Quantum lithography: A non-computing application of quantum information
Quantum information theory holds the promise of revolutionizing technologies other than computing and communications. In this article we show how quantum entanglement can be harnessed to beat the Rayleigh diffraction limit of conventional optical lithography, and to permit nano-devices to be fabricated at a scale arbitrarily shorter than the wavelength used. Given the relative ease of performing optical lithography compared with other schemes, and the relative costs associated in migrating the lithography industry to each new fabrication technology, exploiting quantum entanglement to extend the useful life of optical lithography could be economically attractive. © Springer-Verlag 2006.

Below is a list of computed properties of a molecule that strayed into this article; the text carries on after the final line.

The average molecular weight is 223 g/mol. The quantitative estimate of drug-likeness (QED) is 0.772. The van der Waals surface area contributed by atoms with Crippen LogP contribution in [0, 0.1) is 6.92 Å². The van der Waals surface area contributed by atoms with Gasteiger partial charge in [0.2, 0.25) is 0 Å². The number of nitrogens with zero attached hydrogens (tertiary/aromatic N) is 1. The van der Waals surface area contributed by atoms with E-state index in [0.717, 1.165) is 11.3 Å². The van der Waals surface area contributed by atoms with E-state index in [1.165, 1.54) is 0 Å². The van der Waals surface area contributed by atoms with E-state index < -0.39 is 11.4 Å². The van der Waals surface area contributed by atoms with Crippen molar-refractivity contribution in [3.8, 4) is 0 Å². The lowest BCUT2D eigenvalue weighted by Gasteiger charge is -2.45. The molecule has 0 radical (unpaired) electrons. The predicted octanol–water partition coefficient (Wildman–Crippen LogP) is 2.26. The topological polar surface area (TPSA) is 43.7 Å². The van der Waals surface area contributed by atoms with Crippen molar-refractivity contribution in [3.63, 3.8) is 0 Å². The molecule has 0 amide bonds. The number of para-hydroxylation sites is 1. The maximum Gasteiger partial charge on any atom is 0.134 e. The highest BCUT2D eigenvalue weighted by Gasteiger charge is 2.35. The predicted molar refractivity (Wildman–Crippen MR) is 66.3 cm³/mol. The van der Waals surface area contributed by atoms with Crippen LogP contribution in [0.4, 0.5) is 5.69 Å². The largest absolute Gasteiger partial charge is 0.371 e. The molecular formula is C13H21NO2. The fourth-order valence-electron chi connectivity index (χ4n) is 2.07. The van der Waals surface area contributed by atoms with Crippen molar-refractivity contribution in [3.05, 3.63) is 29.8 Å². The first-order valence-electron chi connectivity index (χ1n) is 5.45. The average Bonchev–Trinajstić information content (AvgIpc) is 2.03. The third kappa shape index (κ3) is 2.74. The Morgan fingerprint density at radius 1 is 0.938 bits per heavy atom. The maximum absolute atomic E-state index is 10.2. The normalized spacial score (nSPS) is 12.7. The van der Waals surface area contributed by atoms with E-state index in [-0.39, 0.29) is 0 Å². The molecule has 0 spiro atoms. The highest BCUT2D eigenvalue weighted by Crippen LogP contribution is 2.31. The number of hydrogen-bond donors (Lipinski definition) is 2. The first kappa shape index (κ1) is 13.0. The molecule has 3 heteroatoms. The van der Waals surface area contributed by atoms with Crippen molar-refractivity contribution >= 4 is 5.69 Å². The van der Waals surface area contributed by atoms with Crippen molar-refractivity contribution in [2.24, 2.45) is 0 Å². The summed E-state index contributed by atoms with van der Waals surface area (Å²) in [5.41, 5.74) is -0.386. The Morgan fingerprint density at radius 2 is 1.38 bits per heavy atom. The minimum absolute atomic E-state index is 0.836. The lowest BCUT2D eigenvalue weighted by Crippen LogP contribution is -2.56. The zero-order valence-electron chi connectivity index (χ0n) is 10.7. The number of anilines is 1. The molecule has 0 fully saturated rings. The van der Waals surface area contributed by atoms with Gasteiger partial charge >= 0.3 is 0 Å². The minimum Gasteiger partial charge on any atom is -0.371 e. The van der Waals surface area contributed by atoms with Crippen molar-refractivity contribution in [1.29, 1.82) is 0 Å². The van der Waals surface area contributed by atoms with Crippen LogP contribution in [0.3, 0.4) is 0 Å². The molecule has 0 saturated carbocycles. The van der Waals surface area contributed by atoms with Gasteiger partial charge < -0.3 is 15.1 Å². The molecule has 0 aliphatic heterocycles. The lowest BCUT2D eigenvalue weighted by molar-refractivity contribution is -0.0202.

Publication Source (Journal or Book title)
Atmospheric Chemistry and Physics
Williams, C., Kok, P., Lee, H., & Dowling, J. (2006). Quantum lithography: A non-computing application of quantum information. Atmospheric Chemistry and Physics, 6 (12), 73-82. Retrieved from https://repository.lsu.edu/physics_astronomy_pubs/3153